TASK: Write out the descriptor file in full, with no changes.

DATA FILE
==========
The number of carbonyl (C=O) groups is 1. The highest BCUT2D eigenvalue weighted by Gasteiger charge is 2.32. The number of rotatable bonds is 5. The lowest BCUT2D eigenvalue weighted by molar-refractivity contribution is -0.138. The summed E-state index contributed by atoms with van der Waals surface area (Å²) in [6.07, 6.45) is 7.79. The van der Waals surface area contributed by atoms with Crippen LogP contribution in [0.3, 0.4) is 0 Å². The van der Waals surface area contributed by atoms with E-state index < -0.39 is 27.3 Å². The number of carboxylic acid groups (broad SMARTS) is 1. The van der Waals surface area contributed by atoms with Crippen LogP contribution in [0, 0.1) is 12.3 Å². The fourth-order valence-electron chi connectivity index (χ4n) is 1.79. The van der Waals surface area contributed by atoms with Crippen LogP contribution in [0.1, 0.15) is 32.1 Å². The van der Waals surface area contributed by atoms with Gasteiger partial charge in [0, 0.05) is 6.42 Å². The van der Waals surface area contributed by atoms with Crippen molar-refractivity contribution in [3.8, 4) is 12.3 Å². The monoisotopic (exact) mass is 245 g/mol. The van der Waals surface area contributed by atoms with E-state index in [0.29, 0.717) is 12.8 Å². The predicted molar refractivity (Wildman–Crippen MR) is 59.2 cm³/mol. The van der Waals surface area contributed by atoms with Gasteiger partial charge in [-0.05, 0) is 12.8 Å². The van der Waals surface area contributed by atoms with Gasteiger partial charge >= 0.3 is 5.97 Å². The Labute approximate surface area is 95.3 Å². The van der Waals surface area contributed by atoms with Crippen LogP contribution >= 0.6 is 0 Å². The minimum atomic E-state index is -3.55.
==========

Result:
The number of carbonyl (C=O) groups is 1. The highest BCUT2D eigenvalue weighted by Gasteiger charge is 2.32. The number of rotatable bonds is 5. The lowest BCUT2D eigenvalue weighted by molar-refractivity contribution is -0.138. The summed E-state index contributed by atoms with van der Waals surface area (Å²) in [6.07, 6.45) is 7.79. The van der Waals surface area contributed by atoms with Crippen LogP contribution in [0.3, 0.4) is 0 Å². The van der Waals surface area contributed by atoms with E-state index < -0.39 is 27.3 Å². The number of carboxylic acid groups (broad SMARTS) is 1. The van der Waals surface area contributed by atoms with Crippen LogP contribution in [0, 0.1) is 12.3 Å². The fourth-order valence-electron chi connectivity index (χ4n) is 1.79. The van der Waals surface area contributed by atoms with Crippen LogP contribution in [0.1, 0.15) is 32.1 Å². The van der Waals surface area contributed by atoms with Gasteiger partial charge in [0, 0.05) is 6.42 Å². The van der Waals surface area contributed by atoms with Crippen molar-refractivity contribution in [3.8, 4) is 12.3 Å². The monoisotopic (exact) mass is 245 g/mol. The van der Waals surface area contributed by atoms with E-state index in [0.29, 0.717) is 12.8 Å². The predicted molar refractivity (Wildman–Crippen MR) is 59.2 cm³/mol. The van der Waals surface area contributed by atoms with Gasteiger partial charge in [-0.05, 0) is 12.8 Å². The van der Waals surface area contributed by atoms with Gasteiger partial charge >= 0.3 is 5.97 Å². The Labute approximate surface area is 95.3 Å². The van der Waals surface area contributed by atoms with Crippen LogP contribution >= 0.6 is 0 Å². The minimum atomic E-state index is -3.55.